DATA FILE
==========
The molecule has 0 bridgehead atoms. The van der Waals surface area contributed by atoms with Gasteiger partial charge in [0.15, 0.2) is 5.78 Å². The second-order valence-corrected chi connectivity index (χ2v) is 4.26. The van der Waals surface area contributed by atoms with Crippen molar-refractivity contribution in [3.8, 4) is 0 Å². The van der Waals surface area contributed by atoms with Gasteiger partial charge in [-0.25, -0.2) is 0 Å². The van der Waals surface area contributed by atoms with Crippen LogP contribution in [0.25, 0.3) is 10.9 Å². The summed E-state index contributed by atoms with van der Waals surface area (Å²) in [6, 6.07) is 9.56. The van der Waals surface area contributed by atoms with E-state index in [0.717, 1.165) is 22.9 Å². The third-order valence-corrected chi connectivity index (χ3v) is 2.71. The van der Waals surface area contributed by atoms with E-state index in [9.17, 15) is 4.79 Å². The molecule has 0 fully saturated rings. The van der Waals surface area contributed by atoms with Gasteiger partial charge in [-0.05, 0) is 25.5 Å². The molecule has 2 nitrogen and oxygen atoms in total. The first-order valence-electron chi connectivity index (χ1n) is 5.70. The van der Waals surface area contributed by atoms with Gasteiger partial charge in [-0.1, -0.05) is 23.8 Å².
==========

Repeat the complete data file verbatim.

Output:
The molecule has 0 bridgehead atoms. The van der Waals surface area contributed by atoms with Gasteiger partial charge in [0.15, 0.2) is 5.78 Å². The second-order valence-corrected chi connectivity index (χ2v) is 4.26. The van der Waals surface area contributed by atoms with Crippen molar-refractivity contribution in [3.8, 4) is 0 Å². The van der Waals surface area contributed by atoms with Gasteiger partial charge in [-0.25, -0.2) is 0 Å². The van der Waals surface area contributed by atoms with Crippen LogP contribution in [0.25, 0.3) is 10.9 Å². The summed E-state index contributed by atoms with van der Waals surface area (Å²) in [6, 6.07) is 9.56. The van der Waals surface area contributed by atoms with E-state index in [0.717, 1.165) is 22.9 Å². The third-order valence-corrected chi connectivity index (χ3v) is 2.71. The van der Waals surface area contributed by atoms with E-state index in [9.17, 15) is 4.79 Å². The molecule has 0 fully saturated rings. The van der Waals surface area contributed by atoms with Gasteiger partial charge in [-0.05, 0) is 25.5 Å². The molecule has 2 nitrogen and oxygen atoms in total. The first-order valence-electron chi connectivity index (χ1n) is 5.70. The van der Waals surface area contributed by atoms with Gasteiger partial charge in [-0.1, -0.05) is 23.8 Å².